Wednesday, February 1, 2012

Steak Frites - My Way

The Horn Player sent a text to me one afternoon recently inquiring about dinner. An ordinary week-day, yes, but there are times when I feel the need to be rewarded for persevering through a rough day. My answer, 'Steak-Frites'. A quick, yet special, dinner that takes little time and it's pretty darned easy too. He approved.

So after work I stopped at our wonderful meat counter in the local supermarket hoping to find a couple of New York Strip steaks. I realize that cut of meat is not the original for making 'Steak Frites', but it's my favorite. Win...they had just what I needed for dinner. When I got home I placed them on a platter to lose their chill and moved on to the 'frites'. 

Potato and Mandoline
The 'Frite' part of dinner is of course fried potato, and I usually do just that. But I love using my Mandoline so I retrieved it from its pantry shelf and began. I peeled four potatoes, although it isn't absolutely necessary to peel them, and set my blade to slice paper thin. I rinsed the excess starch from the sliced potatoes by placing them in a colander and running under cool water. Then onto a super clean kitchen towel to dry. 

Into a butter warmer I mixed about 1/2 stick butter, the same amount of olive oil and 1 clove of garlic minced finely. I heated the mixture until the butter melted and set it aside. Next I made one layer of the thin sliced potatoes into a buttered cast iron skillet and brushed on the butter/olive oil mixture. I sprinkled on salt, black pepper, parsley and green onion and repeated the process until all the potatoes were used. 

Layered and ready for the oven

Next into the oven at 350 degrees until the potatoes are soft in the middle and crispy browned on the bottom. Oh, and I shaved some Pecorino Romano over the top. Slice the potatoes into pie shaped wedges and serve hot.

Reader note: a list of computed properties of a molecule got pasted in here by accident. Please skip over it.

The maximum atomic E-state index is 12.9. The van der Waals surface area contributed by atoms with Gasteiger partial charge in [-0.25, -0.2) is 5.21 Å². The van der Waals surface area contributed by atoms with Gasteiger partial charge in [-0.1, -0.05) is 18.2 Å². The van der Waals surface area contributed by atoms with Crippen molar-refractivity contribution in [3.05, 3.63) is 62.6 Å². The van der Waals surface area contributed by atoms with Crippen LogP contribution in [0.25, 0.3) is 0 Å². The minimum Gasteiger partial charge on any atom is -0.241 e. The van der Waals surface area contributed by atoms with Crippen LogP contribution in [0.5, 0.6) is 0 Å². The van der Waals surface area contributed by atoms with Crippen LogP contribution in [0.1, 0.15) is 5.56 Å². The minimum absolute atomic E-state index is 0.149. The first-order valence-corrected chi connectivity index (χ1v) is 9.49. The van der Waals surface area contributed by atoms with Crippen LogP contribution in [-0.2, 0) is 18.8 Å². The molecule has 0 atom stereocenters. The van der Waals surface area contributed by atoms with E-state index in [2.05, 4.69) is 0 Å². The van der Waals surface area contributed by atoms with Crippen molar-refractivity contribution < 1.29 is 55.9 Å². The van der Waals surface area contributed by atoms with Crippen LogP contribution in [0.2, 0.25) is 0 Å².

Not 'frites' but really delicious

Now about the steak. My Mama "fried" steak no matter what cut she chose. She salted, peppered, floured and fried it in a good bit of oil. If it was round steak typically used for Chicken Fried Steak, she pounded it with a meat tenderizer and fried it. If it was a tender t-bone, no matter, it was still fried. Now before you cringe at the thought of frying a really good cut of NY Strip, don't judge it before you try it. The proper way to cook a steak in the Steak-Frite style is actually not much different. It's really the same process except for the flouring part.

I speckled the top of each steak, both sides, with Kosher salt and coarsely ground black pepper and sort of mashed the seasoning's into the meat. Almost rubbing the spices in, really. Next I placed a small amount of flour onto a plate and dredged the steaks ever so lightly in the flour and shook off as much flour as possible. There is barely any flour on them at all, it's for creating a really good crust. Then, into a cast iron skillet, I added just a light shimmer of olive oil, a tablespoon or so, and heated well. I placed the steaks into the hot skillet and browned on all sides and placed the skillet into the 350 degree oven along with the potatoes near the end of their cooking time. Ideally you would remove both at about the same time. Steaks should always be medium-rare to rare for my taste and that's that. Cook to your own preference, rest covered for at least 5 to 7 minutes on a cutting board. Slice thinly and serve. 

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